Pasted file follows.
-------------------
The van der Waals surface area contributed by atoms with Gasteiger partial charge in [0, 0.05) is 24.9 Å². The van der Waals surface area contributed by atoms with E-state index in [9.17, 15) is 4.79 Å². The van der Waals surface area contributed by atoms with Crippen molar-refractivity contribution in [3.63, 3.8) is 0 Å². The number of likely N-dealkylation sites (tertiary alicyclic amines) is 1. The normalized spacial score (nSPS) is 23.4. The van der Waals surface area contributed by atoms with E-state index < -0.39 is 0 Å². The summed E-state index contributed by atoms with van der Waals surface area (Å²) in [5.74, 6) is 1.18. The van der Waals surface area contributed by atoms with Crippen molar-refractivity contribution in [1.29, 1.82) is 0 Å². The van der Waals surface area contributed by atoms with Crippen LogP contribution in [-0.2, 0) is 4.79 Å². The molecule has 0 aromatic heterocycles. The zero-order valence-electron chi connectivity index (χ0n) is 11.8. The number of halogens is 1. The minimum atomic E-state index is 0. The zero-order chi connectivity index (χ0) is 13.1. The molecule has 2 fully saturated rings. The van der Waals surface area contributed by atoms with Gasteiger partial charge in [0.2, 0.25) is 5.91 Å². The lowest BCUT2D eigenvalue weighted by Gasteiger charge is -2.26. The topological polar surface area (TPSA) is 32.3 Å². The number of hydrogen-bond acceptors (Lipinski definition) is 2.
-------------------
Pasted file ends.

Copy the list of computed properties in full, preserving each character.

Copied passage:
The van der Waals surface area contributed by atoms with Gasteiger partial charge in [0, 0.05) is 24.9 Å². The van der Waals surface area contributed by atoms with E-state index in [9.17, 15) is 4.79 Å². The van der Waals surface area contributed by atoms with Crippen molar-refractivity contribution in [3.63, 3.8) is 0 Å². The number of likely N-dealkylation sites (tertiary alicyclic amines) is 1. The normalized spacial score (nSPS) is 23.4. The van der Waals surface area contributed by atoms with E-state index < -0.39 is 0 Å². The summed E-state index contributed by atoms with van der Waals surface area (Å²) in [5.74, 6) is 1.18. The van der Waals surface area contributed by atoms with Crippen molar-refractivity contribution in [1.29, 1.82) is 0 Å². The van der Waals surface area contributed by atoms with Crippen LogP contribution in [-0.2, 0) is 4.79 Å². The molecule has 0 aromatic heterocycles. The zero-order valence-electron chi connectivity index (χ0n) is 11.8. The number of halogens is 1. The minimum atomic E-state index is 0. The zero-order chi connectivity index (χ0) is 13.1. The molecule has 2 fully saturated rings. The van der Waals surface area contributed by atoms with Gasteiger partial charge in [0.2, 0.25) is 5.91 Å². The lowest BCUT2D eigenvalue weighted by Gasteiger charge is -2.26. The topological polar surface area (TPSA) is 32.3 Å². The number of hydrogen-bond acceptors (Lipinski definition) is 2.